"The drillers heard a bubbling sound coming from the well, so we decided to have a look..."
Fossil fuel companies drilling into the Norwegian permafrost may be unleashing a hidden monster.
After analyzing 18 hydrocarbon exploration wells in Svalbard, an archipelago located between Norway and the North Pole, researchers discovered that half of them had struck accumulations of previously trapped methane gas.
Allowing much of this gas to escape into the atmosphere could send carbon emissions skyrocketing, the scientists are now warning, further accelerating the melting of permafrost, which would in turn release more methane in a terrifying vicious cycle.
"Methane is a potent greenhouse gas," explained Thomas Birchall of the University Center in Svalbard, lead author of a new study published in the journal Frontiers in Earth Science, in a statement. "At present, the leakage from below permafrost is very low, but factors such as glacial retreat and permafrost thawing may 'lift the lid' on this in the future."
The Great Escape
It's not just drilling operations that could be releasing this gas. Some geographical features of the permafrost in Svalbard could allow gas to escape as well.
Studying how the methane moves below this thick slab of ice, however, can prove difficult.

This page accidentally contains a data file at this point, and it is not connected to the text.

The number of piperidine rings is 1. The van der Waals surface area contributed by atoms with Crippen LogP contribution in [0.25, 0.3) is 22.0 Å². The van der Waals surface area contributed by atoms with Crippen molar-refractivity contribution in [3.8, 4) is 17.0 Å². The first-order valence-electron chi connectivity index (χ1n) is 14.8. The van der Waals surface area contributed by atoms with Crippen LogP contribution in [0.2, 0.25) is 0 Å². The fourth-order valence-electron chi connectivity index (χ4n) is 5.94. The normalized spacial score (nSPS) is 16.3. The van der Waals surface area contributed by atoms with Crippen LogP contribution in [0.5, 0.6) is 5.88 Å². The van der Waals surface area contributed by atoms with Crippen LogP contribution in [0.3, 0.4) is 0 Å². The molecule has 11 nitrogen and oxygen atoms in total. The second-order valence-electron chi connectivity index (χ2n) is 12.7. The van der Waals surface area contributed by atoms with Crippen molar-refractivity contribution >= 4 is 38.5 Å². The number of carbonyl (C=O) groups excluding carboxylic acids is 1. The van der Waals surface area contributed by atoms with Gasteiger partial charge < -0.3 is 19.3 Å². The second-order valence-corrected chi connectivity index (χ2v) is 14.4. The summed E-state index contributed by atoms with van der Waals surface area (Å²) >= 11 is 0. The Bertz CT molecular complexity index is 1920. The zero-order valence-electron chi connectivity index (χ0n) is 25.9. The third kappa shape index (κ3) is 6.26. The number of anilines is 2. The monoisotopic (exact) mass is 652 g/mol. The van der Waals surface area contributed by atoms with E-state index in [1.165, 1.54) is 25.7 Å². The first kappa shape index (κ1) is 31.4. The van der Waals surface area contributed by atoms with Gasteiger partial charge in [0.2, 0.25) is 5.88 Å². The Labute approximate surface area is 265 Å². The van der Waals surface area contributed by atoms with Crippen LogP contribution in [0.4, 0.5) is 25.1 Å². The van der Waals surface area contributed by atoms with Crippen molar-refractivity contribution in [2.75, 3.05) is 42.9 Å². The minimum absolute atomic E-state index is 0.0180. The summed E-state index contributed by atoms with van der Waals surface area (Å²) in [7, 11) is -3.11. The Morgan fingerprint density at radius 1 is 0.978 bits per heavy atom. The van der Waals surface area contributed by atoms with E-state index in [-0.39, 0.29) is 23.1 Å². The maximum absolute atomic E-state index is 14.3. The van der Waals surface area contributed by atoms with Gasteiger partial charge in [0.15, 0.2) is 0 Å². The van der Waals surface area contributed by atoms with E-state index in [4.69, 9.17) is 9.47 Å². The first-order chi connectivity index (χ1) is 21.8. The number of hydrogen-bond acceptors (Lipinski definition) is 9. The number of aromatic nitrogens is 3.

Wells being bored by fossil fuel-prospecting companies are now allowing scientists to get a better sense of how this gas behaves and where it accumulates.
Some of the wells Birchall and his colleagues examined showed big deposits of methane gas trapped at the base of the permafrost. Other wells had no gas present, suggesting it had already migrated elsewhere.
"One anecdotal example is from a wellbore that was drilled recently near the airport in Longyearbyen," Birchal recalled in the statement. "The drillers heard a bubbling sound coming from the well, so we decided to have a look, armed with rudimentary alarms designed for detecting explosive levels of methane — which were immediately triggered when we held them over the wellbore."
While these methane deposits sound like a ticking time bomb, scientists still have work to do until they fully understand how the gas moves below the ice.
But if there's one certainty, it's that global warming could soon give the gas even more opportunities to get free — risking the escape of a dangerous environmental monster.
More on permafrost: Melting Glaciers Are Releasing Methane Into the Atmosphere
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